Recommendations from the community were: health workers need to better understand the confidentiality of information; the necessity of establishing a legal framework, where the CSOs could be involved, to collect HIV testing and treatment fees. In addition, it is necessary to add livelihood models to CBOs and CSOs in order to be sustainable in the HIV/AIDS prevention and control. The use of health insurance is currently only applied to state-owned HIV treatment facilities, thus allowing private facilities to provide treatment may be an option to reduce the burden on public health services. As suggested by Dr. Pham Duc Manh: There is a need to set up an organization, which stands to buy health insurance for the underprivileged. Speaking of items that need to be covered by health insurance, the list takes time to be supplemented and revised accordingly.
The second problem is stigma still exists in the community of people living with HIV/AIDS, sexually transmitted diseases and transgender people: Transgender people are sometimes discriminated against and refused treatment by local authorities. They find it difficult to access work services, health care, law and transgender rights. Persons with HIV who require treatment and surgery still face barriers of information confidentiality, due to the lack of strict management. Stigma at provincial health centers remains: hospitals still refuse to perform surgery for HIV infected people, or for most female sex workers who are infected and need gynecological surgery. In Can Tho, stigma and discrimination have not slowed down, according to MSM Can Tho community, despite efforts of the group to re-integrate and contribute to the society. By the end of 2017, when applying HIV treatment with health insurance, due to the risk of disclosure information and discrimination, many people in the province do not wish to transfer treatment to provincial hospitals.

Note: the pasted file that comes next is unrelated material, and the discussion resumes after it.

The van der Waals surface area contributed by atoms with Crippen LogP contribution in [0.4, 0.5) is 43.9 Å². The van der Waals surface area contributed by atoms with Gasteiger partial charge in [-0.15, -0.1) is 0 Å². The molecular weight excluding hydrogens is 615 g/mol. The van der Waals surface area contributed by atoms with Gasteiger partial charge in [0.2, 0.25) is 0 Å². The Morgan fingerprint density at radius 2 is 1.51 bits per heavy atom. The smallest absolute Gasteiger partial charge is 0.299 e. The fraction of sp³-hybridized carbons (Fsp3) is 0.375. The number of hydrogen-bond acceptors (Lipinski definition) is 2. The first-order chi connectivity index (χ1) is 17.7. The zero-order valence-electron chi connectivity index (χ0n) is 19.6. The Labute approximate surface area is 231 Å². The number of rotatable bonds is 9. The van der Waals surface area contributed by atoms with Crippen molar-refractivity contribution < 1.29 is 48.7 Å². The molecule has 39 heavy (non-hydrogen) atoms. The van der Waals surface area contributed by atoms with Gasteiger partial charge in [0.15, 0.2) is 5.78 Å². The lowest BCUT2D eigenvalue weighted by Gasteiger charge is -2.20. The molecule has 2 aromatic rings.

Colonel Ta Duc Ninh - General Staff Police Department - Police Department - Ministry of Public Security has received and appreciated comments from the community: If they feel the MMT program is really efficient but the law enforcement cannot meet the expectation, the community can send a letter to the Social Affairs Committee or the office of the Public Security Bureau on drugs to make modifications if reasonable.
Photo: Other comments from Conference participants
Vice Chairman Dang Thuan Phong believes that the "the development of community groups will help the society to understand its current issues, thereby reducing and eliminating stigma." Delegates from the National Assembly's Committee for Social Affairs have welcomed all community ideas and pledged to provide effective communication solutions to reduce stigma, improve the support, improve the efficiency of disbursement from policy bank. In addition, the issue of children from 12 to under 18 years of age using drugs is a new recorded issue and brought up during the conference, which requires further research, where initial results from SCDI’s project “Protect the Future” is exemplary.
The inadequacies in law enforcement and operation will be filtered systematically and considered when making policy amendment in the next time. The workshop created a dialogue forum with stakeholders to provide the delegation with the necessary information to evaluate the law enforcement on HIV/AIDS, drugs, prostitution Prevention and Control.